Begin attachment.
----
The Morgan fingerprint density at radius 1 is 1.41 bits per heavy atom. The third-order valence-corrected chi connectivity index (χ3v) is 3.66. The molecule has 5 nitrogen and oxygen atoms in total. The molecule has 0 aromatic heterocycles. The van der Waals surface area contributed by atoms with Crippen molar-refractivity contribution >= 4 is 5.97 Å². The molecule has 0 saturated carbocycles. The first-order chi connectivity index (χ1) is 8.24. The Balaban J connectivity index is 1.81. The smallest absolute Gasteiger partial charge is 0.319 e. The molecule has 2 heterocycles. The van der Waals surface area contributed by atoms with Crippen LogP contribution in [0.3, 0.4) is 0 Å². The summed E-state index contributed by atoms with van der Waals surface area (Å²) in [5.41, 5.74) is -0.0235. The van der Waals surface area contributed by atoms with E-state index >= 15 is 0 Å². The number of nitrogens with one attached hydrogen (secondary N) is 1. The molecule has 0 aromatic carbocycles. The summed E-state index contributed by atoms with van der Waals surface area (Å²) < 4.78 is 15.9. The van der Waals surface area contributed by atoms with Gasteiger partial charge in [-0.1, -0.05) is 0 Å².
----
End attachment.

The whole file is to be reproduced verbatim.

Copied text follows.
The Morgan fingerprint density at radius 1 is 1.41 bits per heavy atom. The third-order valence-corrected chi connectivity index (χ3v) is 3.66. The molecule has 5 nitrogen and oxygen atoms in total. The molecule has 0 aromatic heterocycles. The van der Waals surface area contributed by atoms with Crippen molar-refractivity contribution >= 4 is 5.97 Å². The molecule has 0 saturated carbocycles. The first-order chi connectivity index (χ1) is 8.24. The Balaban J connectivity index is 1.81. The smallest absolute Gasteiger partial charge is 0.319 e. The molecule has 2 heterocycles. The van der Waals surface area contributed by atoms with Crippen LogP contribution in [0.3, 0.4) is 0 Å². The summed E-state index contributed by atoms with van der Waals surface area (Å²) in [5.41, 5.74) is -0.0235. The van der Waals surface area contributed by atoms with E-state index >= 15 is 0 Å². The number of nitrogens with one attached hydrogen (secondary N) is 1. The molecule has 0 aromatic carbocycles. The summed E-state index contributed by atoms with van der Waals surface area (Å²) < 4.78 is 15.9. The van der Waals surface area contributed by atoms with Gasteiger partial charge in [-0.1, -0.05) is 0 Å².